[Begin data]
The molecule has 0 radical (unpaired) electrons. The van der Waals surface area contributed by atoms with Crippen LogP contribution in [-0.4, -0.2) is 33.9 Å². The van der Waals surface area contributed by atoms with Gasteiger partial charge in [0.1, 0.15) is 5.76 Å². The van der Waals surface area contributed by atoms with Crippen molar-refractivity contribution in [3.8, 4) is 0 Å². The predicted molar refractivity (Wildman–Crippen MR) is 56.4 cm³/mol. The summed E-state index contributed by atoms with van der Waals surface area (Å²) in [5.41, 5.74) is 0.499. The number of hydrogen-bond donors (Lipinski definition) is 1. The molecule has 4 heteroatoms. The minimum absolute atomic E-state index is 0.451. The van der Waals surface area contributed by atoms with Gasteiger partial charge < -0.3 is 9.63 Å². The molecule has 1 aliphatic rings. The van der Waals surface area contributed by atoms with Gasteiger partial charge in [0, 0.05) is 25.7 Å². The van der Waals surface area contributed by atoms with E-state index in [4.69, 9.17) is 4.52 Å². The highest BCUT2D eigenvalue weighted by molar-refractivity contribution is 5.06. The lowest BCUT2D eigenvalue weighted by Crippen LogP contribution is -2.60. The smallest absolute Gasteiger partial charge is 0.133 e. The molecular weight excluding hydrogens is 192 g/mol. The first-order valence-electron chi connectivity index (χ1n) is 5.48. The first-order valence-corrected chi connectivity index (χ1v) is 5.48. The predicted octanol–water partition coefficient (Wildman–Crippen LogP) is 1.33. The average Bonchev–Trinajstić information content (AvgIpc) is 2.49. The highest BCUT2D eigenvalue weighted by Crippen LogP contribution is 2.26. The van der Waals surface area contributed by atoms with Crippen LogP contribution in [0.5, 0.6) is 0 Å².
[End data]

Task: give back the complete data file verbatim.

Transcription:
The molecule has 0 radical (unpaired) electrons. The van der Waals surface area contributed by atoms with Crippen LogP contribution in [-0.4, -0.2) is 33.9 Å². The van der Waals surface area contributed by atoms with Gasteiger partial charge in [0.1, 0.15) is 5.76 Å². The van der Waals surface area contributed by atoms with Crippen molar-refractivity contribution in [3.8, 4) is 0 Å². The predicted molar refractivity (Wildman–Crippen MR) is 56.4 cm³/mol. The summed E-state index contributed by atoms with van der Waals surface area (Å²) in [5.41, 5.74) is 0.499. The number of hydrogen-bond donors (Lipinski definition) is 1. The molecule has 4 heteroatoms. The minimum absolute atomic E-state index is 0.451. The van der Waals surface area contributed by atoms with Gasteiger partial charge < -0.3 is 9.63 Å². The molecule has 1 aliphatic rings. The van der Waals surface area contributed by atoms with Gasteiger partial charge in [0, 0.05) is 25.7 Å². The van der Waals surface area contributed by atoms with E-state index in [4.69, 9.17) is 4.52 Å². The highest BCUT2D eigenvalue weighted by molar-refractivity contribution is 5.06. The lowest BCUT2D eigenvalue weighted by Crippen LogP contribution is -2.60. The smallest absolute Gasteiger partial charge is 0.133 e. The molecular weight excluding hydrogens is 192 g/mol. The first-order valence-electron chi connectivity index (χ1n) is 5.48. The first-order valence-corrected chi connectivity index (χ1v) is 5.48. The predicted octanol–water partition coefficient (Wildman–Crippen LogP) is 1.33. The average Bonchev–Trinajstić information content (AvgIpc) is 2.49. The highest BCUT2D eigenvalue weighted by Crippen LogP contribution is 2.26. The van der Waals surface area contributed by atoms with Crippen LogP contribution in [0.5, 0.6) is 0 Å².